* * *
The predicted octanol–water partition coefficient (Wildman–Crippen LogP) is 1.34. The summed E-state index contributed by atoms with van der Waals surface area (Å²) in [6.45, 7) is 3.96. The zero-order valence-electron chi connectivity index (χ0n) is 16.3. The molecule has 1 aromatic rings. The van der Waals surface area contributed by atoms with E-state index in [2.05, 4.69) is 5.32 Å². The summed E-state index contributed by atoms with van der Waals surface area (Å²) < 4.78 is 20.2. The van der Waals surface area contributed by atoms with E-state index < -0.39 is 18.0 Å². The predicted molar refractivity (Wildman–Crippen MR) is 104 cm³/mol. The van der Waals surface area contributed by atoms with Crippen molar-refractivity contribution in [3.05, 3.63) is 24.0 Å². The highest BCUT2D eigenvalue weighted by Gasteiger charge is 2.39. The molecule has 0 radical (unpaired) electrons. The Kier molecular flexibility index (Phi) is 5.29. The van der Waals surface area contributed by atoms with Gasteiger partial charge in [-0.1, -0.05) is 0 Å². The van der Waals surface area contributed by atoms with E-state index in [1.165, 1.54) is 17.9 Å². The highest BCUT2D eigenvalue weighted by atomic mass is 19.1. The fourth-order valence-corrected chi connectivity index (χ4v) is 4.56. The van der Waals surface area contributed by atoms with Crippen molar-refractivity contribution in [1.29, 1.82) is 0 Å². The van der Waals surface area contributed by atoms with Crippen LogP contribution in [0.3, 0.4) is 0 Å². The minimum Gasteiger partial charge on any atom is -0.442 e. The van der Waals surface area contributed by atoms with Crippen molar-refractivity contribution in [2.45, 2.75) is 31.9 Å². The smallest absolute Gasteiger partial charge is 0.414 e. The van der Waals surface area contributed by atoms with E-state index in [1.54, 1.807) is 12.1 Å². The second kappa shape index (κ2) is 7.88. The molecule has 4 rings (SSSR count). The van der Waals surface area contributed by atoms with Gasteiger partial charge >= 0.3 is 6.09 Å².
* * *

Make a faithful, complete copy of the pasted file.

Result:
The predicted octanol–water partition coefficient (Wildman–Crippen LogP) is 1.34. The summed E-state index contributed by atoms with van der Waals surface area (Å²) in [6.45, 7) is 3.96. The zero-order valence-electron chi connectivity index (χ0n) is 16.3. The molecule has 1 aromatic rings. The van der Waals surface area contributed by atoms with E-state index in [2.05, 4.69) is 5.32 Å². The summed E-state index contributed by atoms with van der Waals surface area (Å²) < 4.78 is 20.2. The van der Waals surface area contributed by atoms with E-state index < -0.39 is 18.0 Å². The predicted molar refractivity (Wildman–Crippen MR) is 104 cm³/mol. The van der Waals surface area contributed by atoms with Crippen molar-refractivity contribution in [3.05, 3.63) is 24.0 Å². The highest BCUT2D eigenvalue weighted by Gasteiger charge is 2.39. The molecule has 0 radical (unpaired) electrons. The Kier molecular flexibility index (Phi) is 5.29. The van der Waals surface area contributed by atoms with Gasteiger partial charge in [-0.1, -0.05) is 0 Å². The van der Waals surface area contributed by atoms with E-state index in [1.165, 1.54) is 17.9 Å². The highest BCUT2D eigenvalue weighted by atomic mass is 19.1. The fourth-order valence-corrected chi connectivity index (χ4v) is 4.56. The van der Waals surface area contributed by atoms with Crippen molar-refractivity contribution in [1.29, 1.82) is 0 Å². The van der Waals surface area contributed by atoms with Crippen LogP contribution in [0.3, 0.4) is 0 Å². The minimum Gasteiger partial charge on any atom is -0.442 e. The van der Waals surface area contributed by atoms with Crippen molar-refractivity contribution in [2.45, 2.75) is 31.9 Å². The smallest absolute Gasteiger partial charge is 0.414 e. The van der Waals surface area contributed by atoms with E-state index in [1.54, 1.807) is 12.1 Å². The second kappa shape index (κ2) is 7.88. The molecule has 4 rings (SSSR count). The van der Waals surface area contributed by atoms with Gasteiger partial charge >= 0.3 is 6.09 Å².